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S. Korea nuclear safety agency probes two plants

30 april 2012, 18:50
Jan Vande Putte. Photo courtesy of n-tv.de
Jan Vande Putte. Photo courtesy of n-tv.de
South Korea's nuclear safety watchdog said Friday it has launched an investigation at two power plants after a corruption scandal involving locally-made copies of foreign components, AFP reports.

The Nuclear Safety and Security Commission (NSSC) is conducting probes at plants in Gori near the southeastern city of Ulsan and in the southwestern county of Yeonggwang, a spokeswoman said.

The Korea Hydro and Nuclear Power Corp (KHNP), which operates the nation's atomic plants, said the two plants were using components developed by a local company but based on illegally obtained French technology.

Manuals on the French components produced by Areva were "illegally leaked" in the course of finding local suppliers for key parts, KHNP said in a statement.

The components are seals used to prevent neutrons from leaking, it said.

The case was uncovered last week during an investigation by prosecutors into corruption at the plants.

"Our investigation began in late March and four KHNP officials have been arrested so far for taking bribes from (local) suppliers, along with a broker," a prosecutor in Ulsan told AFP on condition of anonymity.

An official identified only as Heo, in charge of managing component suppliers at Gori, is accused of giving a technology manual on the original component to a local manufacturer in 2009.

Prosecutors said the manufacturer delivered copied parts after being selected as a supplier a year later. In return, Heo received 80 million won ($70,547).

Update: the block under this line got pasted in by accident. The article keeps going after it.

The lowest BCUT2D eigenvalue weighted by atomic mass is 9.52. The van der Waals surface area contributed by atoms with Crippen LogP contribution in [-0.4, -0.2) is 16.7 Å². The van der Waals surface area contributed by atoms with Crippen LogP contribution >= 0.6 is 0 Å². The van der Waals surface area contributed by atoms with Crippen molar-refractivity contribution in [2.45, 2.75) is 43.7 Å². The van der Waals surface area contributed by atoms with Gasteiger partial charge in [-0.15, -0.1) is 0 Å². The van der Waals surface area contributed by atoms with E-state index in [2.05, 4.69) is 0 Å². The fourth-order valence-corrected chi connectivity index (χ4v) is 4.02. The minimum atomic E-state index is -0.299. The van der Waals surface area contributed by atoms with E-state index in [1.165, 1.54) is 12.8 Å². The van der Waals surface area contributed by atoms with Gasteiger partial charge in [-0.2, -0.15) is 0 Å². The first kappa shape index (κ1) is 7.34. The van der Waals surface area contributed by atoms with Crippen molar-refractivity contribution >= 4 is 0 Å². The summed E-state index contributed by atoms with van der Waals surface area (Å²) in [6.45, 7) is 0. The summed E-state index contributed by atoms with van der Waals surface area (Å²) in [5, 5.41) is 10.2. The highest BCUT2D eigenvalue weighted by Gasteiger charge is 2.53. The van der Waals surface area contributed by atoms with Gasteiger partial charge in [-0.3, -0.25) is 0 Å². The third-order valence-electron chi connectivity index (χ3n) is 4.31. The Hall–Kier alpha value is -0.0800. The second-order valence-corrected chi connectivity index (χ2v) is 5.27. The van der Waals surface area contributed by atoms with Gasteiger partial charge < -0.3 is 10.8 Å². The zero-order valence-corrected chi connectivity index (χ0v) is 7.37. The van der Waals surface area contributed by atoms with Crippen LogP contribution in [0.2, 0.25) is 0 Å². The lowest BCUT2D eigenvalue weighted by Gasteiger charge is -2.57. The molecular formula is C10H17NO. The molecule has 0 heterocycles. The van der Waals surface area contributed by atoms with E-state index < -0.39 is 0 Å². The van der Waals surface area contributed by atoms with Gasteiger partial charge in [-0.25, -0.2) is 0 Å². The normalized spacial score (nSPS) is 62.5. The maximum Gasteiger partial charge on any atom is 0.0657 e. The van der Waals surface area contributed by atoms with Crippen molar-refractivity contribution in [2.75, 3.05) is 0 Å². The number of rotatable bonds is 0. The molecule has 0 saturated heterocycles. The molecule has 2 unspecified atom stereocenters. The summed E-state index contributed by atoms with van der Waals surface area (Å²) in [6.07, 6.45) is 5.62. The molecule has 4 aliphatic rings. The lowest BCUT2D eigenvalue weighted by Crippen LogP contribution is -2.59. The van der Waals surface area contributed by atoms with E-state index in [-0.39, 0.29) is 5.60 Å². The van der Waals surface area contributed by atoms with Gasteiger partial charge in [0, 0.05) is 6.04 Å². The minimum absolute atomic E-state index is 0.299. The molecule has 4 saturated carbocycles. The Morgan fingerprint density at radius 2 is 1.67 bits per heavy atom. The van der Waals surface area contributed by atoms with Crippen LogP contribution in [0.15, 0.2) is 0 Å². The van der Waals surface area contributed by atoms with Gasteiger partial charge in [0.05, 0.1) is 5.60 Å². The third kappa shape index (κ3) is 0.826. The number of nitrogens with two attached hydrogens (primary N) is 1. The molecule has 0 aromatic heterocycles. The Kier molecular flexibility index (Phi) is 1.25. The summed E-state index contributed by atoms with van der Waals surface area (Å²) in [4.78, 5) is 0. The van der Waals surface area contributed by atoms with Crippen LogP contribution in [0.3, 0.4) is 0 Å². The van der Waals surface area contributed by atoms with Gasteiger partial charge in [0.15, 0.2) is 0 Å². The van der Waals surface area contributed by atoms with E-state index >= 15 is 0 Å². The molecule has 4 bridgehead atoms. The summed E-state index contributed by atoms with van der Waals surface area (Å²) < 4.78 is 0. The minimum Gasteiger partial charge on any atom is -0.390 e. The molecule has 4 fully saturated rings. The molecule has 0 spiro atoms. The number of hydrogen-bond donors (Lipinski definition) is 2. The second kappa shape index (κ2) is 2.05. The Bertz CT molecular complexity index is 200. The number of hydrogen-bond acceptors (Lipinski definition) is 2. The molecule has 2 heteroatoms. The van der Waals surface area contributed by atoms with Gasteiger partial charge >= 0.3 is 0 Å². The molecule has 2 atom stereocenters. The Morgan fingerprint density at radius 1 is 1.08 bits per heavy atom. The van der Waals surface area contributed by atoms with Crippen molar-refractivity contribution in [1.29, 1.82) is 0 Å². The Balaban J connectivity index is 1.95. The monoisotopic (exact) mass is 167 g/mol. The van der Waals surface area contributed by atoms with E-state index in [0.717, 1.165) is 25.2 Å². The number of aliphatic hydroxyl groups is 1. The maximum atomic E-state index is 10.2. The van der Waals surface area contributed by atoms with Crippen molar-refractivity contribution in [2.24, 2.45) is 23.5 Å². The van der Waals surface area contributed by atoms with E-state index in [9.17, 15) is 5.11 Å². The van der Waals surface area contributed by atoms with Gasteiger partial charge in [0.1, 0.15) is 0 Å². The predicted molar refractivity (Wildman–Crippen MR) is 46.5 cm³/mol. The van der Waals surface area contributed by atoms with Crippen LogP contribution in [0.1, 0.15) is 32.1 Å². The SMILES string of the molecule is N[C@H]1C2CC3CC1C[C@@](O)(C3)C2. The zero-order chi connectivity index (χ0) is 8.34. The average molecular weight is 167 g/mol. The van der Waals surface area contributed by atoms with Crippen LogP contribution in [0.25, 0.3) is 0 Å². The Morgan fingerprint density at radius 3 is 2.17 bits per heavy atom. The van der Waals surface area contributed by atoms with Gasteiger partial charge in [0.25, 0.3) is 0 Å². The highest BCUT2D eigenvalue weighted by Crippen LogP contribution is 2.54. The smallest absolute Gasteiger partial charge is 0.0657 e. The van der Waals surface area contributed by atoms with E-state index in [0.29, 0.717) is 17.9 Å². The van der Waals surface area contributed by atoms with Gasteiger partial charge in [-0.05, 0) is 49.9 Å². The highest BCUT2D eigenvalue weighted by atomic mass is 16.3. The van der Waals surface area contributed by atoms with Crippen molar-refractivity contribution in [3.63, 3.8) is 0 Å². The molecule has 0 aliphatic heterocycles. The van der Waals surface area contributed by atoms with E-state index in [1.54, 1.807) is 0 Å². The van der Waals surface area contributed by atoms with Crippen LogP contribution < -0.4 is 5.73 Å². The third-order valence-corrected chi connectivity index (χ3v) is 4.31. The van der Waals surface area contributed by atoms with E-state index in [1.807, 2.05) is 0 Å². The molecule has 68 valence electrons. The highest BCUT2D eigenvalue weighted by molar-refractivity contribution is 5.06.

A KHNP spokesman said the local manufacturer had now acquired patent rights in Korea and the safety of the parts it supplied had been verified.

"The units are not counterfeit and they are not so crucial to the safety of reactors," he said. "However... there is no excuse for illegally leaking (the manual) to the local company."

Dong-A Ilbo newspaper called the incident a "red light" for the safety of nuclear plants, which generate about a third of the country's electricity.

And the Korea JoongAng Daily, in an editorial headed "Nuclear warning bell", said there had been previous similar cases of corruption involving parts.

Jan Vande Putte, Greenpeace International nuclear expert who is currently visiting the city of Busan near Gori, said the incident shows "that the Korean nuclear industry is out of control.

"The illegally copied components were not certified by anybody," Vande Putte said in an emailed comment to AFP.

"We have no idea what's happening inside Korean reactors as we cannot trust the Korean regulator, the NSSC, to have a proper grip on this industry."

Concern grew about nuclear safety after engineers covered up for one month an electricity failure at the ageing Gori-1 reactor.

The reactor briefly lost mains power in February and the emergency generator failed to kick in. The power cut forced cooling water to stop circulating.

The incident resulted in no radioactive leaks but sparked an uproar over safety.

South Korea relies on 20 nuclear reactors to meet about 35 percent of its electricity needs. The government has vowed to stick to the programme despite last year's nuclear disaster in Japan.

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